[Winpcap-users] RE: Packet timestamp strangeness (Richard Hansen)

Mark Buchanan Mark.Buchanan at giffels.com
Fri Jun 30 14:34:34 GMT 2006

I have worked with Ethereal/WinPCAP extensively in a large application.
I've had to analyze countless packet captures looking at the timing of
incoming and outgoing packets (my application both sends and receives
packets - does an entire protocol). To make things work I had to queue
some of the outgoing packets and put in a delay between packets in the
order of micro seconds. I have no reason to doubt the time stamp of the
packets that are captured - looks very accurate down to the us level. 

Take a close look at the initial set up of the adapter (pcap_open or
pcap_open_live function) - the read timeout parameter is critical to
what you are trying to do. The lowest value of 1 ms might not be fast
enough for you. Check the documentation - if set to 0 this might return
immediately on every packet.

Try running your packet capture application in real time mode as well. I
don't know how to do this in C++ but I did this in my .NET application
and it made an enormous difference.


Mark Buchanan

Senior Engineer, Controls Systems
Giffels Associates Limited

Mark.Buchanan at giffels.com |  T 416 675 9750 Ext. 5253  |  F 416 798 5559  |  giffels.com

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Today's Topics:

   1. Packet timestamp strangeness (Richard Hansen)


Message: 1
Date: Fri, 30 Jun 2006 01:26:14 -0400
From: "Richard Hansen" <pcap-ri at scientician.org>
Subject: [Winpcap-users] Packet timestamp strangeness
To: <winpcap-users at winpcap.org>
Message-ID: <006701c69c05$b5d3bd40$0201a8c0 at reno>
Content-Type: text/plain;	charset="us-ascii"

Hi all,

I'm having trouble determining how the packet timestamp is calculated,
and I'm wondering if someone would be so kind as to enlighten me.  I
spent a good amount of time poring over the source code, but I'm not
familiar enough with the internals of WinPcap to understand what's going
on (I even saw some assembly code (!) in a function that I suspected
might be related to setting the timestamp).

I'm writing a proxy program that will likely be dealing with latency
sensitive applications.  I'm concerned that packets will become stale
when my system is too loaded to pull them out of the kernel buffer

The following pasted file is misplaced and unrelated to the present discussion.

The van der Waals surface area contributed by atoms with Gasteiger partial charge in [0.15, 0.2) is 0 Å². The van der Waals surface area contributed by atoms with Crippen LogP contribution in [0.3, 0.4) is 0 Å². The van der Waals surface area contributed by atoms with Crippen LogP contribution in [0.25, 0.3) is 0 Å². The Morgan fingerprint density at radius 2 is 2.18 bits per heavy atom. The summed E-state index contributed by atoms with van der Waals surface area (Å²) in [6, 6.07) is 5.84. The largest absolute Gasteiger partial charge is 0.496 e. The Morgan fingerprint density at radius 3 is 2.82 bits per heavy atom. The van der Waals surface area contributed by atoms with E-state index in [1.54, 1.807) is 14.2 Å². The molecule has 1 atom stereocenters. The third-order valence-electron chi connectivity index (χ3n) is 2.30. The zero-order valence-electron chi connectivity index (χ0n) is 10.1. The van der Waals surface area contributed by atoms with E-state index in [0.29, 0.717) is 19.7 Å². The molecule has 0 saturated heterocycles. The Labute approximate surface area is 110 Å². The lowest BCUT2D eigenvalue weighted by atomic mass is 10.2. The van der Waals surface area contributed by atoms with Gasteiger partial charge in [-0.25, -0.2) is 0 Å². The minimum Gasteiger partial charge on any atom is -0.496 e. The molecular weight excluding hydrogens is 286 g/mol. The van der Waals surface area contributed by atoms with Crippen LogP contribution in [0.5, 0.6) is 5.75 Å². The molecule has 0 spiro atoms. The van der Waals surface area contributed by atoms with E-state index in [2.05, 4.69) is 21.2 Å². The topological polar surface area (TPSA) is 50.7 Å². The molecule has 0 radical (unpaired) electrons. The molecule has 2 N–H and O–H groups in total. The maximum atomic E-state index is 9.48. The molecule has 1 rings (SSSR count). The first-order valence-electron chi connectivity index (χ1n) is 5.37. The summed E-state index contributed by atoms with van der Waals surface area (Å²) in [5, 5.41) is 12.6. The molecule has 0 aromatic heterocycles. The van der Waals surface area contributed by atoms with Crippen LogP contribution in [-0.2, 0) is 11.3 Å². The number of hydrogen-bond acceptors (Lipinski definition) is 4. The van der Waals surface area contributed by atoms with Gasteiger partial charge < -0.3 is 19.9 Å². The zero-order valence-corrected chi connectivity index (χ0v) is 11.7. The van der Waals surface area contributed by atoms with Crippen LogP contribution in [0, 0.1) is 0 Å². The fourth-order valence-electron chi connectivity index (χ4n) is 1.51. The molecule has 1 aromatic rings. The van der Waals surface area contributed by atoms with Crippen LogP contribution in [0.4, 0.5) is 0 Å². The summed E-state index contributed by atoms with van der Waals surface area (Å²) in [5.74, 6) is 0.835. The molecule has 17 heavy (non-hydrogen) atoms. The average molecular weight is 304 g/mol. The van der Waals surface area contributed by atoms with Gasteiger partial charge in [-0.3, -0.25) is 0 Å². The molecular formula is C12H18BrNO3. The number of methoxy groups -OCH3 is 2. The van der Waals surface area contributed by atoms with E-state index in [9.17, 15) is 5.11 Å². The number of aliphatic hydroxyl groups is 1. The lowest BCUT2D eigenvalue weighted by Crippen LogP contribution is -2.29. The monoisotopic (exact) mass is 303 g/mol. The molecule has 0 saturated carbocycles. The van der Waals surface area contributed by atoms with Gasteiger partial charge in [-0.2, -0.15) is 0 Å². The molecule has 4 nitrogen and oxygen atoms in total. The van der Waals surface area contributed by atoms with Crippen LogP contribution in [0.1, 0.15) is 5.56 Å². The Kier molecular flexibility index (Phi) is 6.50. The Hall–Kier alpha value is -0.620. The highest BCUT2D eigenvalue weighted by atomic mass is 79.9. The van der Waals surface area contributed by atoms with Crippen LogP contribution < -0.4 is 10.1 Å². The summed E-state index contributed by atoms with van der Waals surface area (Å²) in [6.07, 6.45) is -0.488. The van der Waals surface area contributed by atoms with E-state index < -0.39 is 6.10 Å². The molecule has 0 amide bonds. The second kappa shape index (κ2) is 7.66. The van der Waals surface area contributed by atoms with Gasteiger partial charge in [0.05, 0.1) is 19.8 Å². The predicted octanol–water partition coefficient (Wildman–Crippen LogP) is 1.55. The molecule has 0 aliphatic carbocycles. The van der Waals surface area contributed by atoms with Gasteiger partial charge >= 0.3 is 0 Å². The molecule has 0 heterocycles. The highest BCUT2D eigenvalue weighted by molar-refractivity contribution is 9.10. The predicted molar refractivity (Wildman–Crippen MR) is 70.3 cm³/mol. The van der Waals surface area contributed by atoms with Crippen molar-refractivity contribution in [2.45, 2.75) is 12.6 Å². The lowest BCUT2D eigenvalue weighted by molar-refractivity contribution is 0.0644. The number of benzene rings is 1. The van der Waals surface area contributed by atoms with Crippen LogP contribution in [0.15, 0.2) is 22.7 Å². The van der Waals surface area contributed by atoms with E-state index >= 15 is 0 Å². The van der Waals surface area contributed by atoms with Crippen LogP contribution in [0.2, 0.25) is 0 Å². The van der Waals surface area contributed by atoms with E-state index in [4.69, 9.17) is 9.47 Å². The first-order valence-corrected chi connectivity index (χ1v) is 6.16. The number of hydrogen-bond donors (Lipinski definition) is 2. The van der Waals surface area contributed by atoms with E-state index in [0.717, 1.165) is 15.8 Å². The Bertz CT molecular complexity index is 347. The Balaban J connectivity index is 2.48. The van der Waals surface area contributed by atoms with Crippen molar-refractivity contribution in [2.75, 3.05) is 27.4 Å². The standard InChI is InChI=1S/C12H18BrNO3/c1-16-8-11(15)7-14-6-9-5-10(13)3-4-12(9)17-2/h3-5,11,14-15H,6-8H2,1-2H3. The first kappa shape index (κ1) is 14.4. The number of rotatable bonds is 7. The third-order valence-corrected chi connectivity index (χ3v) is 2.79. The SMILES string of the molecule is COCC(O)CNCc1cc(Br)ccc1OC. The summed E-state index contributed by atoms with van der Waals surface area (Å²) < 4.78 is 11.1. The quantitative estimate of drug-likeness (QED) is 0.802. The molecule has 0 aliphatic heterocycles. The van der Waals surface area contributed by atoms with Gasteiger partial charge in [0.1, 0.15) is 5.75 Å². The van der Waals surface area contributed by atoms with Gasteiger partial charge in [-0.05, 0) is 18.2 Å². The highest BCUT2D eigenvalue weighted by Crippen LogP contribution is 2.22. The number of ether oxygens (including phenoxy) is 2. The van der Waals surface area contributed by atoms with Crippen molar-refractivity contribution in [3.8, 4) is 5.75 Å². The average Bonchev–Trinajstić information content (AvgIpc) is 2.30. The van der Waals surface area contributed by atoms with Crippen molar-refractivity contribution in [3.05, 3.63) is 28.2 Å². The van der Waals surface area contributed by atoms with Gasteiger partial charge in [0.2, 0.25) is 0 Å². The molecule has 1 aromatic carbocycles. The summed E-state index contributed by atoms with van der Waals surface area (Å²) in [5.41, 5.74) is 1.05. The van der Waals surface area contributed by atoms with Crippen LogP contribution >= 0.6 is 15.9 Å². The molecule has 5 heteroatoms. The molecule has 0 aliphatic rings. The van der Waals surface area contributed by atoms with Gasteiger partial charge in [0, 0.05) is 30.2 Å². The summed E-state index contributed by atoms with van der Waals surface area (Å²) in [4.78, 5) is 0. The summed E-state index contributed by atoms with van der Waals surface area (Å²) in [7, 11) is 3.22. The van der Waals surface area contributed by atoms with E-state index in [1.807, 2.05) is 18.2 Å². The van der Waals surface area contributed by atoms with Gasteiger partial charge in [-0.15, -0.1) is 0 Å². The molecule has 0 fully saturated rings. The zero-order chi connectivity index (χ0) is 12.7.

rapidly.  I'm trying to insert some code at the very beginning of my
pcap_loop callback function that gets the current time, compares it with
the packet timestamp, and drops the packet if the difference is above
some user-configurable threshold.

Unfortunately, I'm getting significant inaccuracies when I calculate the
time difference.  The reported difference between packet timestamp and
current time ranges between negative (!) ~600us and positive ~10ms, with
~7ms being typical.  I know that anything over about 1.5ms can't be
right because I implemented a simple ping reply application that
dissects ICMP echo requests arriving via WinPcap and generates ICMP echo
replies.  Pinging from another box on the LAN shows about 1.5ms round
trip time.  Therefore, the actual time difference must be ~1.5ms minus
the amount of time it takes to dissect the ICMP packets and construct a
reply minus the time spent on the wire.

I'm getting the current system time by using GetSystemTimeAsFileTime and
then correcting for Microsoft's use of January 1, 1601 as epoch.  Of
course the system time can bounce around due to something like NTP, but
I figured it wouldn't change very often.  What I would really like is a
function like pcap_getcurrenttime() that returns the current time using
whatever method pcap is using to set the timestamp.

Here's a sample callback function that illustrates how I'm calculating
the time difference:

void callback(u_char* param, const struct pcap_pkthdr *header, const
u_char *pkt_data) { #define EPOCH_OFFSET (__int64)11644473600000000LL
    FILETIME FileTime;
    __int64 packetTime = (__int64)((header->ts.tv_sec
        * (__int64)1000000LL) + header->ts.tv_usec + timeout);
    currentTime = (__int64)(((((ULARGE_INTEGER*)(&FileTime))->QuadPart)
        / 10) - EPOCH_OFFSET);
    fprintf(stderr, "Time difference: %lli\n", currentTime -

    /* ICMP echo reply code goes here */

Does anyone have any suggestions on how I can improve timing accuracy?

Thank you!


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